As Gutenberg will change everything about WordPress, you need to take control of your updates until all the glitches are worked out.
See how to use the Easy Updates Manager plugin to control when you do both minor and major updates.
What’s the Difference in a Minor and Major Update?
A major update is going from 4.6 to 4.7, or from 4.9 to 5.0.
A minor update is going from 4.9.5 to 4.9.6.
Why Do I Need to Control Updates Now?
Minor updates used to only contain bug fixes and security releases.
And we used to be able to allow minor changes to automatically update, mainly so those security fixes would hit our sites immediately.
But, the WordPress devs reserved version 5.0 for the release of Gutenberg into the WordPress core.
Because of that, they have to include major updates into what should be minor releases.
And, because Gutenberg is such a major change, it’s likely that we will want to be even more vigilant than usual about any core update for at least a year.
NOTE: When you turn updates off by either method shown here, you will no longer see update notices in your site. You will need to be extra vigilant to follow me to watch for when an update is available, and when it is safe to do.
The fastest way to get notified is on the BlogAid Facebook page, where I post and livestream breaking news.
The next best way is to subscribe to BlogAid News.
You’ll receive periodic updates with critical news you need, plus my regular blog posts, including Tips Tuesday, which is a weekly roundup of site news and tips that you can’t afford to miss, especially now with all these site changes happening.
NOTE: If you are on SiteGround Hosting, they have made themselves the middle-man in your update process.
You will need to open a support ticket and ask them to remove that feature so you can fully control your WP updates.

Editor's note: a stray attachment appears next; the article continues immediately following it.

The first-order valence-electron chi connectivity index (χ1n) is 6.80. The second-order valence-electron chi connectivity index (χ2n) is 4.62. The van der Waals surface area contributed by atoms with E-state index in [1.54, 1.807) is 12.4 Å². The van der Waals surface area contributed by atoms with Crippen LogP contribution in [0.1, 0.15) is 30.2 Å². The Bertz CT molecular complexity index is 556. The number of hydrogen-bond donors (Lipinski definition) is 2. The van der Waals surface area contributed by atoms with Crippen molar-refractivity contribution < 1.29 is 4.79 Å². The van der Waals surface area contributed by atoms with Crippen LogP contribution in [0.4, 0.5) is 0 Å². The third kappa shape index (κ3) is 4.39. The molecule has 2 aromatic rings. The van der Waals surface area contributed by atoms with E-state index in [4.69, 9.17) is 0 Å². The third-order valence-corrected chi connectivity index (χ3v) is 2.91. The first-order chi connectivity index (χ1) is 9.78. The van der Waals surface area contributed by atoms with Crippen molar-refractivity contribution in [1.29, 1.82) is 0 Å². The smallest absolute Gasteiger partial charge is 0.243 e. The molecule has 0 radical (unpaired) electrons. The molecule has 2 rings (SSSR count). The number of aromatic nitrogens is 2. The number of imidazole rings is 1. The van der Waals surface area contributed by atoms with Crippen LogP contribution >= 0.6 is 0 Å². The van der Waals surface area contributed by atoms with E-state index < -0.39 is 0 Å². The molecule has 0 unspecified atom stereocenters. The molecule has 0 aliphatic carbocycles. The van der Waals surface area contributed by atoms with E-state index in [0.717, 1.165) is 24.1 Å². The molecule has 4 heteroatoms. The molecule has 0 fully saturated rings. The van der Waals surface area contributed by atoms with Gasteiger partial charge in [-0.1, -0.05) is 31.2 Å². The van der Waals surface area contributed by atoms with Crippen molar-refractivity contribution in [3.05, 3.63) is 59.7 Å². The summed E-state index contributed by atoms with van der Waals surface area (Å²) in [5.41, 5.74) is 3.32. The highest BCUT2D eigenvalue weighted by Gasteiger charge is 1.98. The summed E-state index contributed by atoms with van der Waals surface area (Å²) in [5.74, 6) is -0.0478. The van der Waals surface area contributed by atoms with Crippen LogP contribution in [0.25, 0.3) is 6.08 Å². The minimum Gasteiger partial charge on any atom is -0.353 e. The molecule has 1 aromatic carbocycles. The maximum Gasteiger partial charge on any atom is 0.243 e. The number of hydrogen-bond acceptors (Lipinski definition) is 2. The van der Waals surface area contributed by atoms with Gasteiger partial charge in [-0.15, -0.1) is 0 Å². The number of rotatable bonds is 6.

Specifically, ask them to remove the following from your wp-config.php file:
# Disables all core updates. Added by SiteGround Autoupdate:
define( ‘WP_AUTO_UPDATE_CORE’, false )
Do not continue to use their update feature via cPanel or any other method. In other words, don’t set that thing to delay 72 hours or such. You want to remove them from being in the middle completely.
Two Ways to Control Updates
You can either hard code the control of updates in your wp-config.php file, or use a plugin.
If you are a site tech, and know how to take proper precautions to backup your WordPress core files, then you may want to use the hard-coded method.
If you are not a site tech, please use the plugin method.
NOTE: I do not offer on-demand support for either method if you goof it up, or have other issues on your site.
If you’re not comfortable doing this yourself, by all means hire a qualified tech to do it right the first time. It will be WAY cheaper.
How to Hard Code Update Control
Add the following to your wp-config.php file, at the bottom.
define( ‘WP_AUTO_UPDATE_CORE’, false );
(run it through a plain text editor first, of course)
This will turn off ALL WordPress updates, both major and minor.
There are other directives you can input to get finer control. If you want those, just Google it.
How to Use the Easy Updates Manager Plugin
For non-techs, this plug is the best way to go and will keep the whole process super simple and clean for you.
Install the plugin from the WordPress plugin repository (same place you get all other free plugins).
Once activated, you’ll find the link for the plugin in the left admin sidebar,
under Dashboard > Update Options.
The plugin offers a TON of features for specific control of every update-able item on your site.
But for this tutorial, we’re going to keep it super simple, and focused on the temporary situation we have with WordPress core updates.
Ensure you are on the General tab.
Then scroll down to the WordPress Core Updates section.
Click on Disable Core Updates, and it will turn green, signifying that it is on.
There is no Save button or such for the settings.
NOTE: Don’t turn any other setting on. You don’t need them.
How to Allow an Update
Reminder: You will not see a WordPress update notice on your site while this plugin is active.
So, your really do need to be sure you follow me for notification when updates are available.
Be sure you get a full backup before attempting any updates to your site.
Once a WordPress update does roll out, and it is safe to do it, follow the instructions below.
Go to your Dashboard > Update Options.
From the General tab, scroll down to the WordPress Core Updates section.
Click Enable Core Updates. It should turn green to signify that it is active.
Then, go to Dashboard > Updates.
You’ll see all of your available updates, as usual.
If you don’t see a WordPress update available, then click the Check Again button, so it will refresh.
Then update WordPress and check your site.
Turn Updates Back Off
If all is well with your site, return to the Update Options, and Disable WordPress Core Updates again.
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